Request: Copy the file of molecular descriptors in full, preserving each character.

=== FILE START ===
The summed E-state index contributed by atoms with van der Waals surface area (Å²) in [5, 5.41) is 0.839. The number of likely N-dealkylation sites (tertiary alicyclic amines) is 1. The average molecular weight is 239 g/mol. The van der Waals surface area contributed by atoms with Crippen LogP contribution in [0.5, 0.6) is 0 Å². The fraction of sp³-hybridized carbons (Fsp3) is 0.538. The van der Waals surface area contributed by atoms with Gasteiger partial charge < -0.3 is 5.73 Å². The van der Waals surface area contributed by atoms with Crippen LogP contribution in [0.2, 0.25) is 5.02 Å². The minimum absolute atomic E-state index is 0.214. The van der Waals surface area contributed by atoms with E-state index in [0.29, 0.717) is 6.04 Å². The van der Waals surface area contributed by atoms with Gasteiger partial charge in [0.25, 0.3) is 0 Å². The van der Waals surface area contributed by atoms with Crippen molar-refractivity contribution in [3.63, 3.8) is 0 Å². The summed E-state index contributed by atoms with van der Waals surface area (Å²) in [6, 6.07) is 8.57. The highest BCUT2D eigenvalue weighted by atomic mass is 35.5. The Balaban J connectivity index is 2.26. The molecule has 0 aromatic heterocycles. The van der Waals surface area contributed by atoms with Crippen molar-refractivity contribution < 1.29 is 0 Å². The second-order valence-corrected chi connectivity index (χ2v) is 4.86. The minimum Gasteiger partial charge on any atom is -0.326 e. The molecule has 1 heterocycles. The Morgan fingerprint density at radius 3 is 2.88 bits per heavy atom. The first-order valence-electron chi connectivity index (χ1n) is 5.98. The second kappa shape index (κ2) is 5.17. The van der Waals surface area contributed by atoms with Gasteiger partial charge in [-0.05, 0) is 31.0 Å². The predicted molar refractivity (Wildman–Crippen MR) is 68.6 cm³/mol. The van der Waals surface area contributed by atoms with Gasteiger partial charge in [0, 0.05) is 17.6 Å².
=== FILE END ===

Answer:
The summed E-state index contributed by atoms with van der Waals surface area (Å²) in [5, 5.41) is 0.839. The number of likely N-dealkylation sites (tertiary alicyclic amines) is 1. The average molecular weight is 239 g/mol. The van der Waals surface area contributed by atoms with Crippen LogP contribution in [0.5, 0.6) is 0 Å². The fraction of sp³-hybridized carbons (Fsp3) is 0.538. The van der Waals surface area contributed by atoms with Gasteiger partial charge < -0.3 is 5.73 Å². The van der Waals surface area contributed by atoms with Crippen LogP contribution in [0.2, 0.25) is 5.02 Å². The minimum absolute atomic E-state index is 0.214. The van der Waals surface area contributed by atoms with E-state index in [0.29, 0.717) is 6.04 Å². The van der Waals surface area contributed by atoms with Gasteiger partial charge in [0.25, 0.3) is 0 Å². The van der Waals surface area contributed by atoms with Crippen molar-refractivity contribution in [3.63, 3.8) is 0 Å². The summed E-state index contributed by atoms with van der Waals surface area (Å²) in [6, 6.07) is 8.57. The highest BCUT2D eigenvalue weighted by atomic mass is 35.5. The Balaban J connectivity index is 2.26. The molecule has 0 aromatic heterocycles. The van der Waals surface area contributed by atoms with Crippen molar-refractivity contribution < 1.29 is 0 Å². The second-order valence-corrected chi connectivity index (χ2v) is 4.86. The minimum Gasteiger partial charge on any atom is -0.326 e. The molecule has 1 heterocycles. The Morgan fingerprint density at radius 3 is 2.88 bits per heavy atom. The first-order valence-electron chi connectivity index (χ1n) is 5.98. The second kappa shape index (κ2) is 5.17. The van der Waals surface area contributed by atoms with Gasteiger partial charge in [-0.05, 0) is 31.0 Å². The predicted molar refractivity (Wildman–Crippen MR) is 68.6 cm³/mol. The van der Waals surface area contributed by atoms with Gasteiger partial charge in [0, 0.05) is 17.6 Å².